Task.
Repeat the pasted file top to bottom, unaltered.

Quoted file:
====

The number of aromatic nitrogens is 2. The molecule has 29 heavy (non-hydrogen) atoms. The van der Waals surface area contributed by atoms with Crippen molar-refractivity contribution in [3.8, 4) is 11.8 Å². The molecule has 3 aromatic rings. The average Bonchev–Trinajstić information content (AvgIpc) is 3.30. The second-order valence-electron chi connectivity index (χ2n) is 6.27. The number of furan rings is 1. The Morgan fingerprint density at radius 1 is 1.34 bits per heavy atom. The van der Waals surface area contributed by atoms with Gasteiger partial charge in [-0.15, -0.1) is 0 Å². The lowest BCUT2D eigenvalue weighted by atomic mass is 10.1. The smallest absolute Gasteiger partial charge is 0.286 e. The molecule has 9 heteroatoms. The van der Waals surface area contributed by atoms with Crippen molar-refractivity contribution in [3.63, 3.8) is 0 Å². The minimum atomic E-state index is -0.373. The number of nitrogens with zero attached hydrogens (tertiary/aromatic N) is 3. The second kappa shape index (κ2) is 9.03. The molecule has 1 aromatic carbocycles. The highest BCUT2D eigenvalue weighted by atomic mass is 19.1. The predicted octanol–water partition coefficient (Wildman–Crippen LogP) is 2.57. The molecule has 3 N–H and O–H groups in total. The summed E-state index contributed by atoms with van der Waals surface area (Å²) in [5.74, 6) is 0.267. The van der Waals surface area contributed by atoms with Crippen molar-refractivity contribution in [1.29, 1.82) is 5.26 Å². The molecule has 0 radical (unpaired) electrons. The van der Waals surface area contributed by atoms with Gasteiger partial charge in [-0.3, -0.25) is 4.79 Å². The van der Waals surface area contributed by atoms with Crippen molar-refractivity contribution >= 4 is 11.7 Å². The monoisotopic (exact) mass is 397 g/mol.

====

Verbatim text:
The number of aromatic nitrogens is 2. The molecule has 29 heavy (non-hydrogen) atoms. The van der Waals surface area contributed by atoms with Crippen molar-refractivity contribution in [3.8, 4) is 11.8 Å². The molecule has 3 aromatic rings. The average Bonchev–Trinajstić information content (AvgIpc) is 3.30. The second-order valence-electron chi connectivity index (χ2n) is 6.27. The number of furan rings is 1. The Morgan fingerprint density at radius 1 is 1.34 bits per heavy atom. The van der Waals surface area contributed by atoms with Gasteiger partial charge in [-0.15, -0.1) is 0 Å². The lowest BCUT2D eigenvalue weighted by atomic mass is 10.1. The smallest absolute Gasteiger partial charge is 0.286 e. The molecule has 9 heteroatoms. The van der Waals surface area contributed by atoms with Crippen molar-refractivity contribution in [3.63, 3.8) is 0 Å². The minimum atomic E-state index is -0.373. The number of nitrogens with zero attached hydrogens (tertiary/aromatic N) is 3. The second kappa shape index (κ2) is 9.03. The molecule has 1 aromatic carbocycles. The highest BCUT2D eigenvalue weighted by atomic mass is 19.1. The predicted octanol–water partition coefficient (Wildman–Crippen LogP) is 2.57. The molecule has 3 N–H and O–H groups in total. The summed E-state index contributed by atoms with van der Waals surface area (Å²) in [5.74, 6) is 0.267. The van der Waals surface area contributed by atoms with Crippen molar-refractivity contribution in [1.29, 1.82) is 5.26 Å². The molecule has 0 radical (unpaired) electrons. The van der Waals surface area contributed by atoms with Gasteiger partial charge in [-0.3, -0.25) is 4.79 Å². The van der Waals surface area contributed by atoms with Crippen molar-refractivity contribution >= 4 is 11.7 Å². The monoisotopic (exact) mass is 397 g/mol.